|On 26/05/2013 ryguy wrote:
>the format is clean, it works great...but the stampeding application of
>this same exact format to every new guidebook in eastern australia is a
>bit characterless. To me, it's taking the fun out of exploring a new crag
>since the book I'm holding is so similarly designed to the others.
Ryan, thanks for this feedback. It's a very interesting point and I very much take it on board. Of course we haven't quite produced every recent guidebook in Easter Australia, and there are still a few guidebooks like the Nowra one if you're looking for something with a really special character... Also with this Araps book you'll see there are some differences with the other books we've produced (besides the obvious size difference), for example, it has minimal use of icons -- in part because that was the authors preference but also because we decided on what we thought was appropriate for this area and for this book. That all said -- I do take your point.
I'd like to take this opportunity to explain some of the things we've been doing with these guidebooks; because yes, this new Araps book does have some similarities with the Grampians, Queensland and Blue Mtns books we've previously produced. Some of the similarities have been deliberate -- and these are the things that I wouldn't change from the other books we've produced: Firstly, colour coding to indicate trad/mixed/sport, I think this is the fastest and best way to convey this info, and I wouldn't want to confuse people by changing this between areas/books now (that said, note that since the Blue Mtns books we have done away with the yellow "Sport on Carrots" colour and added a separate carrot symbol instead). Secondly, colouring to indicate different areas, this could be more subtle and applied in different ways but I do believe this significantly speeds up use of the book (faster when flipping between areas, contents, and maps -- and re-finding a page when you re-open the book). Thirdly, design, there is certainly room for some differences/changes there but the thing I will always aim for is "tight" design -- and by that I mean: minimal use of white space, generally keeping the size of action photos small (at the end of the day of it's a guidebook), and keeping graphics clean and not unnecessarily complicated -- basically maximising usability whilst ensuring there isn't unnecessary pages (unnecessary page turning, weight and bulk, and wasted paper) added. I hope that explains some of the similarities.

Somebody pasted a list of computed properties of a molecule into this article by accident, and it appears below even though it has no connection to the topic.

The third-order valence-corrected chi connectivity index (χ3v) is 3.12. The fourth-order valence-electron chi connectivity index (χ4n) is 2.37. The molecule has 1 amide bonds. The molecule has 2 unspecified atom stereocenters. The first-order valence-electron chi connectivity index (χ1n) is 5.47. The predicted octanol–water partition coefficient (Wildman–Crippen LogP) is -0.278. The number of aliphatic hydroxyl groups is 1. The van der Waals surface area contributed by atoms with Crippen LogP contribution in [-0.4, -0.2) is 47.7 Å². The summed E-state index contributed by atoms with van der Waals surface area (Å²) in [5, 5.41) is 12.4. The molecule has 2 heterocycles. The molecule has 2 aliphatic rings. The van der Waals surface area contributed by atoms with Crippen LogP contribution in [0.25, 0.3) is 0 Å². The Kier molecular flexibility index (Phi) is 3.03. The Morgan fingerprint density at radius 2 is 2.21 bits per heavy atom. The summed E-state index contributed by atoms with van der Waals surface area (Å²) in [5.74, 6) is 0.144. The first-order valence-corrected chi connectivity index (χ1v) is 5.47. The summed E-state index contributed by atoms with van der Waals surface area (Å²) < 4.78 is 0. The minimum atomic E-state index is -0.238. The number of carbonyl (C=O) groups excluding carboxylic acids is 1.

Anyway, I'm thinking ahead to the next Blue Mtns edition, which might get some big changes, and I'll definitely be keeping your point in mind. Thanks again.